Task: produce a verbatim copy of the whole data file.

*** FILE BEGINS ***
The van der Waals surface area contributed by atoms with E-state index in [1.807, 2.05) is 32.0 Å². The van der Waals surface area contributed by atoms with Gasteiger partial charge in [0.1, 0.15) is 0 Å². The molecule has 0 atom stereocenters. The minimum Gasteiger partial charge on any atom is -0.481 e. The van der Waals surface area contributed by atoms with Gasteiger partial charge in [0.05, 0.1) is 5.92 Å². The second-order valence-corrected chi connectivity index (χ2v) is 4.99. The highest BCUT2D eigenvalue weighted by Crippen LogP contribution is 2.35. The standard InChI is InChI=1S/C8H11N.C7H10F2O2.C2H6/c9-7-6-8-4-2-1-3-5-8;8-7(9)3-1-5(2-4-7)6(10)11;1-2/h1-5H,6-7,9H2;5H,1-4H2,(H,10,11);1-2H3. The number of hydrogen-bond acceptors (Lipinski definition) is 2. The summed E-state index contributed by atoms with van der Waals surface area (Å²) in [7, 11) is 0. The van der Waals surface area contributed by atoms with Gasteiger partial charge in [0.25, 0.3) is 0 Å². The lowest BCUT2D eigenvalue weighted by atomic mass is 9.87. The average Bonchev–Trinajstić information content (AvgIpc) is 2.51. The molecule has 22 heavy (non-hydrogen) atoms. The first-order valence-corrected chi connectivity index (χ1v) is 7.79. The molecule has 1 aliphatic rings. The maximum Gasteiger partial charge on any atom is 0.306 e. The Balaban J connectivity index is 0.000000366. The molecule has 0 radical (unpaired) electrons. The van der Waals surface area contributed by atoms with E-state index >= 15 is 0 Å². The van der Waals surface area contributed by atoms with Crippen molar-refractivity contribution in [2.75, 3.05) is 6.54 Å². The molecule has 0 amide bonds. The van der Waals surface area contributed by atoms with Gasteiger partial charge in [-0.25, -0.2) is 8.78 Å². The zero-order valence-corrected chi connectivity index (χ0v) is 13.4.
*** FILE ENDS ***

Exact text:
The van der Waals surface area contributed by atoms with E-state index in [1.807, 2.05) is 32.0 Å². The van der Waals surface area contributed by atoms with Gasteiger partial charge in [0.1, 0.15) is 0 Å². The molecule has 0 atom stereocenters. The minimum Gasteiger partial charge on any atom is -0.481 e. The van der Waals surface area contributed by atoms with Gasteiger partial charge in [0.05, 0.1) is 5.92 Å². The second-order valence-corrected chi connectivity index (χ2v) is 4.99. The highest BCUT2D eigenvalue weighted by Crippen LogP contribution is 2.35. The standard InChI is InChI=1S/C8H11N.C7H10F2O2.C2H6/c9-7-6-8-4-2-1-3-5-8;8-7(9)3-1-5(2-4-7)6(10)11;1-2/h1-5H,6-7,9H2;5H,1-4H2,(H,10,11);1-2H3. The number of hydrogen-bond acceptors (Lipinski definition) is 2. The summed E-state index contributed by atoms with van der Waals surface area (Å²) in [7, 11) is 0. The van der Waals surface area contributed by atoms with Gasteiger partial charge in [0.25, 0.3) is 0 Å². The lowest BCUT2D eigenvalue weighted by atomic mass is 9.87. The average Bonchev–Trinajstić information content (AvgIpc) is 2.51. The molecule has 22 heavy (non-hydrogen) atoms. The first-order valence-corrected chi connectivity index (χ1v) is 7.79. The molecule has 1 aliphatic rings. The maximum Gasteiger partial charge on any atom is 0.306 e. The Balaban J connectivity index is 0.000000366. The molecule has 0 radical (unpaired) electrons. The van der Waals surface area contributed by atoms with E-state index >= 15 is 0 Å². The van der Waals surface area contributed by atoms with Crippen molar-refractivity contribution in [2.75, 3.05) is 6.54 Å². The molecule has 0 amide bonds. The van der Waals surface area contributed by atoms with Gasteiger partial charge in [-0.25, -0.2) is 8.78 Å². The zero-order valence-corrected chi connectivity index (χ0v) is 13.4.